Epidemiology of bed bugs
Bed bugs occur around the world. Rates of infestations in developed countries while decreasing from the 1930s to the 1980s have increased dramatically since the 1980s. Previous to this they were common in the developing world but rare in the developed world. The increase in the developed world may have been caused by increased international travel, resistance to insecticides, and the use of new pest-control methods that do not affect bed bugs.
The fall in bed bug populations after the 1930s in the developed world is believed to be partly due to the usage of DDT to kill cockroaches, which are a natural predator of the bed bug. The invention of the vacuum cleaner and simplification of furniture design may have also played a role. Others believe it might simply be the cyclical nature of the organism.
Bed bugs are increasing in Europe, USA, Canada and Australia. The infestations have been occurring in a wide range of facilities in the developed world in recent years including: hotels (from backpacker to five star), overnight trains, private homes, cruise ships, schools, hospitals and homeless shelters. These infestations are occasionally of both types of bed bugs (common and tropical). The increased rates of infestations have been matched by increased media coverage. Pest management companies have also seen a many fold increase in calls regarding bed bugs during the 2000s.
Figures from one London borough show reported bed bug infestations doubling each year from 1995 to 2001. There is also evidence of a previous cycle of bed bug infestations in the U.K. in the mid-1980s. In 2010 the increase of infestation in UK was estimated to be around 24%.[unreliable source?]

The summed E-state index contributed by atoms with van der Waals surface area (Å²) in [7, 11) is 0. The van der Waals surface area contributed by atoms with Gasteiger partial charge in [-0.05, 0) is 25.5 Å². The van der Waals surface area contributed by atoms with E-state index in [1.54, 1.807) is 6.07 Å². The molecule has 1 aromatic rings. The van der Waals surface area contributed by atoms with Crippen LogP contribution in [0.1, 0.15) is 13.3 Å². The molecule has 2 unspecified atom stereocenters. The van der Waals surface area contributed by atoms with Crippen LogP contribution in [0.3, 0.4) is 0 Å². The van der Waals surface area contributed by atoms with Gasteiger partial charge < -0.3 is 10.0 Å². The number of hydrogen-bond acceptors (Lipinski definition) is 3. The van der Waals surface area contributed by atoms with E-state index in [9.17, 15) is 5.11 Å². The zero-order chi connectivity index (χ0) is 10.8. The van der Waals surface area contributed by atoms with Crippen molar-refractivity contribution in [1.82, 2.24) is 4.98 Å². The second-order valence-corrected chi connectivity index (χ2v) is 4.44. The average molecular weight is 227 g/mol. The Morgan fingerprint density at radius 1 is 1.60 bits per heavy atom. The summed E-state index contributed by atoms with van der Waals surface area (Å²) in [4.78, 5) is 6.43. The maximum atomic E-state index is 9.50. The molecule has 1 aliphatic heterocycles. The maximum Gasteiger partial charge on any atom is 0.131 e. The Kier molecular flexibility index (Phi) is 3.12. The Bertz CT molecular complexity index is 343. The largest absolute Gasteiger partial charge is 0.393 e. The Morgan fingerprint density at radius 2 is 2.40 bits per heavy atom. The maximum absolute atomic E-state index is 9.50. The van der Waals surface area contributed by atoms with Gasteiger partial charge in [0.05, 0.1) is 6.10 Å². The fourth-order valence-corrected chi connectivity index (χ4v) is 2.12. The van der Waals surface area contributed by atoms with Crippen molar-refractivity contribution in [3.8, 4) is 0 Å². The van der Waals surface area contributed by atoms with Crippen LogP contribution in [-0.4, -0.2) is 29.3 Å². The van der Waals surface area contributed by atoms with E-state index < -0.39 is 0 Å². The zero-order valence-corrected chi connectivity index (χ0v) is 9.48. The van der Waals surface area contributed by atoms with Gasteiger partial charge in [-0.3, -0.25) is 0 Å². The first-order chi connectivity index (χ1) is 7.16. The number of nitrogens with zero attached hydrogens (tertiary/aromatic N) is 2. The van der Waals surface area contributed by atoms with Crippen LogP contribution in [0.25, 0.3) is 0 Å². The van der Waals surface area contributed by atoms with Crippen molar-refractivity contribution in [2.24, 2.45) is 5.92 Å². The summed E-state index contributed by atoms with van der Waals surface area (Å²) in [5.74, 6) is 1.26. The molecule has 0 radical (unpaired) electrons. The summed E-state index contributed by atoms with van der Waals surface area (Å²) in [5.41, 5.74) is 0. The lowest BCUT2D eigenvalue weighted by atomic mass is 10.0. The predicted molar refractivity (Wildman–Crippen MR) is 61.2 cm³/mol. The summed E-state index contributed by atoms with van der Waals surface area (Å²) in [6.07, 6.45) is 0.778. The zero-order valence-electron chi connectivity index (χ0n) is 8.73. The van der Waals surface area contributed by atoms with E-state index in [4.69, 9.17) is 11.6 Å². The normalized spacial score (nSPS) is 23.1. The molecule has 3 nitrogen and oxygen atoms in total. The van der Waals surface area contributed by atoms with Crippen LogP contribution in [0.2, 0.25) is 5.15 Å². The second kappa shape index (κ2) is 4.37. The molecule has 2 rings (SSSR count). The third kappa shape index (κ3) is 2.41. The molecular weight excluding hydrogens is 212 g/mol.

Bed bugs have been reported in all 50 states. The U.S. National Pest Management Association reported a 71% increase in bed bug calls between 2000 and 2005. The Steritech Group, a pest-management company based in Charlotte, North Carolina, claimed that 25% of the 700 hotels they surveyed between 2002 and 2006 needed bed bug treatment. The resurgence led the United States Environmental Protection Agency to hold a National Bed Bug Summit in 2009.
Numbers of reported incidents in New York City rose from 500 in 2004 to 10,000 in 2009 mostly in Brooklyn area. In August, 2010, bed bugs were found in the Elle Fashion Hachette building in New York City. After suspected infestation, a beagle trained in sniffing bed bugs was used to confirm their presence. Office workers were told to work from home while the building was being treated. Although largely thought to only cause problems in less maintained and dirty environments, there is an increasing incidence of bed bugs for infesting indoor environments of high maintenance standards.
One recent theory about bed bug reappearance is that they never truly disappeared from the United States, but may have been forced to alternative hosts. Consistent with this is the finding the bed bug DNA shows no evidence of an evolutionary bottleneck. Furthermore, investigators have found high populations of bed bugs at poultry facilities in Arkansas. Poultry workers at these facilities may be spreading bed bugs, unknowingly carrying them to their places of residence and elsewhere after leaving work.
Bed bug infestations have been becoming an increasing issue in urban environments. In a Toronto, Canada study, the mean number of treatments required per affected location was highest at dormitories, hotels, homeless shelters, and rooming houses. Suspected reasons for this increase include increasing world travel, high exchange rates of residents, reluctance to use insecticides because of concerns regarding toxicity, and insecticide resistance. 65 Toronto homeless shelters were surveyed and 31% reported past or present bed bug infestations.
Bed bugs have historically been only a particular problem in developed countries in which they occur both in rural settings and urban setting associated with overcrowding.
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